THE ASTOR TRAMP
Only three years after his arrival in New York City he took up residence at 54 West 87th and also found himself standing in a courtroom defending a vagrant named John Garvey against the well to-do Mrs. Caroline Astor. Apparently Garvey, dubbed the ”Astor Tramp” by the New York Tribune, had broken into the Astor residence, found himself a comfy bed and proceeded to nap while wrapped snuggly in the luxurious blankets. But Garvey soon found himself locked up in the Tombs Prison. Defending Garvey, Stayton claimed that the tramp had already had been punished for his crime by being fined $5.00 for disorderly conduct, but the true nature of the crime was never agreed on. Some claimed that the intent was burglary; others argued for a lesser infraction.
The case became such a debacle that it ended up at the state Supreme Court. A new trial was ordered after it was discovered that the jury had reached a verdict which had nothing to do with the charge put before them. Whatever the struggle between Mrs. Astor, the court and the jury, John Garvey the “Astor Tramp” said it was “the best snooze he had ever had.” Finally in May of 1895, despite William H. Stayton’s stubborn fight to have Garvey released, the “Astor Tramp” was ordered to be sent to the State Asylum in Mattewan, New York.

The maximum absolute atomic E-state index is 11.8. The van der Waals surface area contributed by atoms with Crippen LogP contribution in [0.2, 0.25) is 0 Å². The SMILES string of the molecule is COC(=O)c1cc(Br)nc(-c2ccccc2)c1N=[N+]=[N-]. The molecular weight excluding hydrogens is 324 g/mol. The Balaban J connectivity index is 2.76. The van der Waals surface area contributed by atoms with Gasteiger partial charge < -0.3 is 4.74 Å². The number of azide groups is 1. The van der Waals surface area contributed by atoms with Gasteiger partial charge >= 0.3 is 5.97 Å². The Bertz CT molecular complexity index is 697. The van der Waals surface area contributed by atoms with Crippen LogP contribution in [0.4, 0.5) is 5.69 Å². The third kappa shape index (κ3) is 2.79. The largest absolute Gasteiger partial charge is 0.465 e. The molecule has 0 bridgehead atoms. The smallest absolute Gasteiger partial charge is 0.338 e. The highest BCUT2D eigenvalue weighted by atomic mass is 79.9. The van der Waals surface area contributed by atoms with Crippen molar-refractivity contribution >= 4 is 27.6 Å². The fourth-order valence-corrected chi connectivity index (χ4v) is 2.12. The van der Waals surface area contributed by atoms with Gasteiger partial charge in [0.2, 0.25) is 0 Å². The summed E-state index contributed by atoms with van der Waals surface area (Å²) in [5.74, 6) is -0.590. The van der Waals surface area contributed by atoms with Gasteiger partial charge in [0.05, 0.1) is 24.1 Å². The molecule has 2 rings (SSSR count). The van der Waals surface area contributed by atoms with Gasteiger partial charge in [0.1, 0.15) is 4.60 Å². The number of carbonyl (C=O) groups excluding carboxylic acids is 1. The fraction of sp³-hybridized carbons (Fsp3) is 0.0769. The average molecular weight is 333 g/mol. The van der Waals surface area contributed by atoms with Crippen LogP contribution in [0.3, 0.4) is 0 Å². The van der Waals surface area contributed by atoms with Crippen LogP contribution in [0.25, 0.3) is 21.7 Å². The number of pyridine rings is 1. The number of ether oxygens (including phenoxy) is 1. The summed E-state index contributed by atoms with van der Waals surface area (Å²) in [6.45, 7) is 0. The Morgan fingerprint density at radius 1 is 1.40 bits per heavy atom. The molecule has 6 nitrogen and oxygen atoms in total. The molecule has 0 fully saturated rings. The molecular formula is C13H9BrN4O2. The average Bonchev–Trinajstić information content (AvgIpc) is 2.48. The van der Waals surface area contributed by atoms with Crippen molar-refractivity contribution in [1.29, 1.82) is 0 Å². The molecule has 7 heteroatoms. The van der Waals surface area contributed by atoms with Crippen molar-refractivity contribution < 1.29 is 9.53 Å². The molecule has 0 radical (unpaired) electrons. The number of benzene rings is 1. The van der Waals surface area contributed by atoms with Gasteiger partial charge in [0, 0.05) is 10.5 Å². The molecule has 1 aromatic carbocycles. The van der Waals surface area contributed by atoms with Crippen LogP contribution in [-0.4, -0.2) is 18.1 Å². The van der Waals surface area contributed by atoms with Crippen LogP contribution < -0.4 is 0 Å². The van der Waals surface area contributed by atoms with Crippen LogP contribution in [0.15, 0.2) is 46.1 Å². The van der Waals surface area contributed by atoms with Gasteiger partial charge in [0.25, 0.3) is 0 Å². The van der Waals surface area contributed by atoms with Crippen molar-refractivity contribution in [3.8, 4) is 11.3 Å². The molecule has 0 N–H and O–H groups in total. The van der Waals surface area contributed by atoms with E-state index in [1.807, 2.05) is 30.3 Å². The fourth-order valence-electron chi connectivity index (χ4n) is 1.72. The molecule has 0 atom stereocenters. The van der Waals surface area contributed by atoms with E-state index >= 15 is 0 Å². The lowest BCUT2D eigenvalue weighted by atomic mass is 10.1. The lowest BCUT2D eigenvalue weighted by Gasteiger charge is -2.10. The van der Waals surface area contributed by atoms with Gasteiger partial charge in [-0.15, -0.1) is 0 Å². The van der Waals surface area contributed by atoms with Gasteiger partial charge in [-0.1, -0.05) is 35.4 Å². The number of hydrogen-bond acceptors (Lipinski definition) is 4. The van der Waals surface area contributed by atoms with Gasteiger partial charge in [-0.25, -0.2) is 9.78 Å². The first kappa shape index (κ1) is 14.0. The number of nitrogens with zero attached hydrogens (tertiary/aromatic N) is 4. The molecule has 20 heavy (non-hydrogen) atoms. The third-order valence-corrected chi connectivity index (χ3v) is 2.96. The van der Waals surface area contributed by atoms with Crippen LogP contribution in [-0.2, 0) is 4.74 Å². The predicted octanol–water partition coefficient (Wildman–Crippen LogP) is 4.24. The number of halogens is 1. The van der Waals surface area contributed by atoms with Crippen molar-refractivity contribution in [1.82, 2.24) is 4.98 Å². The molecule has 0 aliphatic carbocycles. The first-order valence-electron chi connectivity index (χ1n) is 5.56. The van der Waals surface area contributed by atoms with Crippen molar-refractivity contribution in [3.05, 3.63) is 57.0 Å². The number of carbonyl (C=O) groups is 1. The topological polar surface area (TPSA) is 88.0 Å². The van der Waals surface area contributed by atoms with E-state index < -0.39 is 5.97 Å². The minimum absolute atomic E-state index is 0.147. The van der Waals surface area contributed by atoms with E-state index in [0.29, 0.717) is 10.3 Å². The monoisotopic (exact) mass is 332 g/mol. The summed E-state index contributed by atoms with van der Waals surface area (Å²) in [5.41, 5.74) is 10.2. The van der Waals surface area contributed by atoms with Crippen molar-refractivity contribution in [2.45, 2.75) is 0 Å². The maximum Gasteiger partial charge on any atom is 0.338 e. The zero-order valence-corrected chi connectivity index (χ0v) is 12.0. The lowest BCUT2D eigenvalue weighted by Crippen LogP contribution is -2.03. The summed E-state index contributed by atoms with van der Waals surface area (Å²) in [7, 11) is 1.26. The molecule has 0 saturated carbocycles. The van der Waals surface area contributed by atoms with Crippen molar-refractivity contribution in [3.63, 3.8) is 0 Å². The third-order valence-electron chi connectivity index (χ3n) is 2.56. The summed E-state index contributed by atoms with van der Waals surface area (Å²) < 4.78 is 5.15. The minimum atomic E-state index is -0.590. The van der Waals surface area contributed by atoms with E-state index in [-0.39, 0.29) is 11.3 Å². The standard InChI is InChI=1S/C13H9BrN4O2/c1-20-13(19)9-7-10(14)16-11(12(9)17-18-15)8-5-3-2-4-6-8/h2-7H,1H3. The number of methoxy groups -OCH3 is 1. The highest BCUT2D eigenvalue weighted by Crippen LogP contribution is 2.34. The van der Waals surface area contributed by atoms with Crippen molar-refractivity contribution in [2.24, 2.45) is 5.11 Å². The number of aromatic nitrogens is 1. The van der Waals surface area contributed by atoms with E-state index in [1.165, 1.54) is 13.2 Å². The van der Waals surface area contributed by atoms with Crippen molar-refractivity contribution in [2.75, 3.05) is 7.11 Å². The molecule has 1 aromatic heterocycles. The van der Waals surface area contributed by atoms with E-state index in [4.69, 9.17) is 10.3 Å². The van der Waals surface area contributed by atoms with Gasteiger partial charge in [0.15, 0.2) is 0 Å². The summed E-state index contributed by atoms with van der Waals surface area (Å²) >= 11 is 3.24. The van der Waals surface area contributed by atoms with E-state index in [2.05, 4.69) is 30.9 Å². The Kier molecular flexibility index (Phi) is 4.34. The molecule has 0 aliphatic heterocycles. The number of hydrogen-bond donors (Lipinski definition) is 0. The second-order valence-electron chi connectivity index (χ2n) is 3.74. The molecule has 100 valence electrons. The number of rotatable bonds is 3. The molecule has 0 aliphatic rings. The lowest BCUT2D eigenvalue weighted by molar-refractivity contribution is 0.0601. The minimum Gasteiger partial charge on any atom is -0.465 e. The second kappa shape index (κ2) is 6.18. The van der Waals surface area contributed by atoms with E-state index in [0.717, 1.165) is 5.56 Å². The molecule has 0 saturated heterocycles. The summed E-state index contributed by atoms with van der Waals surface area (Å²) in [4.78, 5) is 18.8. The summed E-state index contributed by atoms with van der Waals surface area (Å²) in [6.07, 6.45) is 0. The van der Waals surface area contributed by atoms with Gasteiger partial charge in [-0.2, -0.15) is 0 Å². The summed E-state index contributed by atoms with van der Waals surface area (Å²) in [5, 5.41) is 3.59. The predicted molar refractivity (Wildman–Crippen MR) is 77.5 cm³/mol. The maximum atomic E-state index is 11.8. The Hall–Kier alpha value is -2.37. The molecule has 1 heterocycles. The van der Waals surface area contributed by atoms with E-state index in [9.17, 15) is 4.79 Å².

The resident of 54 West 87th Street didn’t stop making news with his defense of the Astor Tramp. Several years after the incident, William H. Stayton, was into an even greater cause, prohibition. As the 18th Amendment began to take flight through Congress and state legislatures, Stayton took up his own banner by founding the Association Against the Prohibition Amendment. Alarmed by the intrusion of the government into the lives of citizens, Stayton found companions to his cause in friends Irenee and Lammot Du Pont. With the Du Ponts leading the way, Stayton’s drive to abolish prohibition extended nationally. By 1928, Stayton was speaking at political meetings to forward what was called the “wet” movement in reference to the repeal of the prohibition laws. Thanks to the efforts of William H. Stayton and his supporters, the amendment was repealed on 5 December 1933 leaving the decisions to the states where even today there are some “dry” towns.
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Every property has a list of owners and residents, but it is when one small gem of a person stands out among the rest that the building takes on a spark of life. One of those residents of 54 West 87th Street was William H. Stayton. Stayton, born in 1861 in Delaware, was considered an uncomplicated man. He rose to prominence of his own accord despite his father’s indifference to education. Described as “square-jawed,” Stayton was a lawyer and businessman in New York during the late 1800s.
A native New Yorker who is descended from both business owners & those who helped to construct buildings past & present in New York City.